A new poll has found that around two-thirds of residents of the Faroe Islands support same-sex marriage.

The Islands – an autonomous country within the Kingdom of Denmark – maintain control over their own marriage laws.

The recent Gallup poll interviewed 600 people on their views towards same-sex marriage. 61% of respondents say they support same-sex marriage, while 32% of respondents say they are against. The rest say that they don’t know.

Denmark legalised same-sex marriage in 2012, but the law does not apply to the Faroe Islands, where same-sex relationships are not recognised.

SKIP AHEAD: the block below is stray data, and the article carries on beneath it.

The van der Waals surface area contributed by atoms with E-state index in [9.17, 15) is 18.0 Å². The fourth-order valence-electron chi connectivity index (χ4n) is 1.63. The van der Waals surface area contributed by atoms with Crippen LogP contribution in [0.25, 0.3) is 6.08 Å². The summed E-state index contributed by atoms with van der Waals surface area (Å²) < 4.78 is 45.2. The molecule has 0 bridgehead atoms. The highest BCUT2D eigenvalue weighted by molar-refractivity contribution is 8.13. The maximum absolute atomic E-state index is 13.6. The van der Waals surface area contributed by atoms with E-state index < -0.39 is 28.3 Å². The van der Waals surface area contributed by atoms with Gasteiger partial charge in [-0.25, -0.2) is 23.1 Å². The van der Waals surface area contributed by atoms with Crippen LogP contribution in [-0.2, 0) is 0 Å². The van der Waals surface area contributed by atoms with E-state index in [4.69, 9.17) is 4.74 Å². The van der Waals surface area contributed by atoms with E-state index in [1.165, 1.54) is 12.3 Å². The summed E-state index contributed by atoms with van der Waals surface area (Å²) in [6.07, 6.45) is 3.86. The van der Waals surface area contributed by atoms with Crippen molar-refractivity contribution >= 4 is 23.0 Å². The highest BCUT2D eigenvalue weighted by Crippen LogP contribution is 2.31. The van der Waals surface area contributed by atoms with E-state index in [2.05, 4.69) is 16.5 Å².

A bill that would have extended Denmark’s equal marriage law to the Islands was voted down in March this year, by a vote of 20-11.

According to a new poll, however, 61% of respondents support same-sex marriage in the country, while 32% of respondents are opposed.

Laws against homophobic discrimination in employment were introduced by the country’s government in 2006.

Finland is the only other Nordic country that does not recognise same-sex marriage, having rejected several same-sex marriage bills over the past few years.

The Finnish Parliament’s Legal Affairs Committee voted by 10 to 6 against passing a marriage bill in June, though it is set to go before the country’s full Parliament next month.